1089 Strawberries. Angela Day Kitchen, Lifestyle Centre, Randpark Ridge. 250808 Picture: Jennifer Bruce

They are the Philosopher’s Stone of the 21st Century: antioxidants, touted as a universal cure-all. Naturally occurring chemicals, they are found in fruits and juices, made into supplements, and are even added to make-up.

Every week we read about a new superfood with more and more of these apparently beneficial chemicals – and the concept is beguiling.

Antioxidants enhance the immune system’s defence against the diseases caused by free radicals. They include Vitamins A, C and E and selenium, and we have been told they may help prevent cancer, heart disease and even Alzheimer’s.

But adding extra antioxidants to our diet gives no benefit. You can eat as many blueberries or strawberries – or whatever the antioxidant-containing food du jour is – as you like and it won’t stop you getting these illnesses. And it may be bad for your health.


Some antioxidants are produced by the body and some by plants, and so they can be derived from the diet. Their job is to combat free radicals – highly reactive molecules formed as a natural by-product of cellular activity. Free radicals also result from cigarette smoke, strong sunlight, and breathing in pollution.

They present a constant threat to cells and DNA.

We know they can lead to cell damage, cancer, diabetes and cardiovascular problems. Free radicals have also been implicated in everything from strokes to Parkinson’s and Alzheimer’s.

Antioxidants stop the chain reactions triggered by free radicals. So it may seem entirely reasonable that it would be a good thing to eat and drink more antioxidants. But this is by no means the case.


You might have seen some antioxidant-containing products labelled with a number, usually in the thousands. This is the oxygen radical absorbance capacity (Orac) number.

It compares the antioxidant with a standard substance called trolox – itself an antioxidant. Cranberries, for example, have an Orac level of 8 983, which is related to the number of molecules of trolox that would have the same antioxidant strength. The number makes it possible to compare different foods. So theoretically, the higher the Orac number, the better the food.

In reality, beyond a certain point, there is no benefit. In 2008, a study showed no benefits from Vitamin C and E supplements. There is no recommended daily amount of antioxidant consumption.And although there is evidence that antioxidants may have an effect on cancers, much of it is based on experiments on free radicals in cells cultured outside the body, in labs.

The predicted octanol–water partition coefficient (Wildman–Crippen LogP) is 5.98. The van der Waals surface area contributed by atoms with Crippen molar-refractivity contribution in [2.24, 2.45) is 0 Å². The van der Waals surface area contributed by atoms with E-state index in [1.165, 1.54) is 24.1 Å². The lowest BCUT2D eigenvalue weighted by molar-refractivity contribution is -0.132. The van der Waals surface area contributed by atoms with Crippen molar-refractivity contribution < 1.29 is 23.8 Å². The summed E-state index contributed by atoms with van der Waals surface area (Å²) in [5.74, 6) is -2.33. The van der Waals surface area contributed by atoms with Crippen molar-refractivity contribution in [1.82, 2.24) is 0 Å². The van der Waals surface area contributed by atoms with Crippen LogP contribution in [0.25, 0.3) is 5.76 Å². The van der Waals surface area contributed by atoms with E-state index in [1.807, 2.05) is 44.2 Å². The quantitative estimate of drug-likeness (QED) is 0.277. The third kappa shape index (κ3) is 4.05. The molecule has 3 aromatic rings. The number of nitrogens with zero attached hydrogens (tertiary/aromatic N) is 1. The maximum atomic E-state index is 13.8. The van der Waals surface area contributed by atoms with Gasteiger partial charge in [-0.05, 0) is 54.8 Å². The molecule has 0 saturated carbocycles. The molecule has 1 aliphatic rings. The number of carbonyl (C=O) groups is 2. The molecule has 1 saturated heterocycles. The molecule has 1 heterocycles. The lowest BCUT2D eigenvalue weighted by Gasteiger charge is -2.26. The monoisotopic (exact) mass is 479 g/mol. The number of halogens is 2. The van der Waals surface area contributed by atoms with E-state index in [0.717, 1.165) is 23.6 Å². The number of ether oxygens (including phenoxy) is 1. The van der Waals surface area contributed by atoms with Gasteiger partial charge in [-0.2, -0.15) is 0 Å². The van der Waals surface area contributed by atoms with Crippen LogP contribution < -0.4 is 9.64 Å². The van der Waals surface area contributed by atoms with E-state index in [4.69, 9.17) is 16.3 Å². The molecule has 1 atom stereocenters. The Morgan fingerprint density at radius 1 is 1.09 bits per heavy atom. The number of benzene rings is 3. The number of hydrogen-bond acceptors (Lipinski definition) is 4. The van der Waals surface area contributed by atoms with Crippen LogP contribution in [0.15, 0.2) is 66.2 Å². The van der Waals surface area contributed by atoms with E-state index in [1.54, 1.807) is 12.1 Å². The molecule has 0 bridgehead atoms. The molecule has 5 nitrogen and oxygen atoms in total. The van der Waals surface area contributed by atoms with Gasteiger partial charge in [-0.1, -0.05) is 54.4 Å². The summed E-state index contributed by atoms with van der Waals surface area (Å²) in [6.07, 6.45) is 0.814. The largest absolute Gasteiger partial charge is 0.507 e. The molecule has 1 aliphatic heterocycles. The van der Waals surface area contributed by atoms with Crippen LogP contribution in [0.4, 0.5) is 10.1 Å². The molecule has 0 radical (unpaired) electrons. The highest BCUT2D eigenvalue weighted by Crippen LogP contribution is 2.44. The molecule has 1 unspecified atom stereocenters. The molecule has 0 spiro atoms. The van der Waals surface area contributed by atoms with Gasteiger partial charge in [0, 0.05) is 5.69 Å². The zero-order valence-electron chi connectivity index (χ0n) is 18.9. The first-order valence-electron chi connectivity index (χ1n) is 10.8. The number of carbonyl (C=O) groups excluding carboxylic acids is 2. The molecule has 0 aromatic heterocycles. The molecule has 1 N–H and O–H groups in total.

We know that people with poor diets are more prone to a host of diseases, and that those who eat a balanced diet with at least five fruits and vegetables a day, take exercise, and other very mundane things, have the best chance of not becoming ill.

But trials where people have consumed excessive levels of antioxidants by taking supplements have found that, if anything, they harm your health.

A Cochrane Review published last month, which looked at the results of hundreds of individual studies, found that current evidence did not support the use of antioxidant supplements in the general population or in patients with various diseases.

And when the review looked at the mortality rate over 78 randomised clinical trials for a range of conditions and using various antioxidants, those consuming antioxidants were 1.03 times more likely to die early.

Another clinical trial last month showed that antioxidant supplements didn’t slow down the progression of Alzheimer’s. Two 1994 clinical studies showed a possible increase in lung cancer when taking antioxidants.


Almost all things are poisonous in large enough quantities. Similarly, the amounts of antioxidants found in foods are relatively small, so it would be difficult to overdose.

Fruit has plenty of other benefits – vitamins that are crucial for healthy functioning and fibre for good digestion, but, like everything, you can take too much.

Excessive consumption may cause damage to the enamel of the teeth or cause stomach problems.

It is only the excessive consumption of antioxidants through unnecessary diet supplements that could cause any concern.


Using antioxidants on the skin, rather than eating them, may have benefits.

Clinical trials have shown that they provide considerable protection against the formation of free radicals in the outer layers of skin when added to sunscreens.


How can we avoid cancer, heart disease, diabetes and the like? Don’t smoke, don’t drink to excess, eat a sensible, balanced diet and don’t get fat. It’s boring, but true.

We know for a fact that the big killer diseases are caused by unhealthy lifestyles.

It would be lovely if eating blueberries or popcorn could counter ill-health, but it doesn’t. And no matter what you do, you can get ill anyway. That’s life. – The Mail on Sunday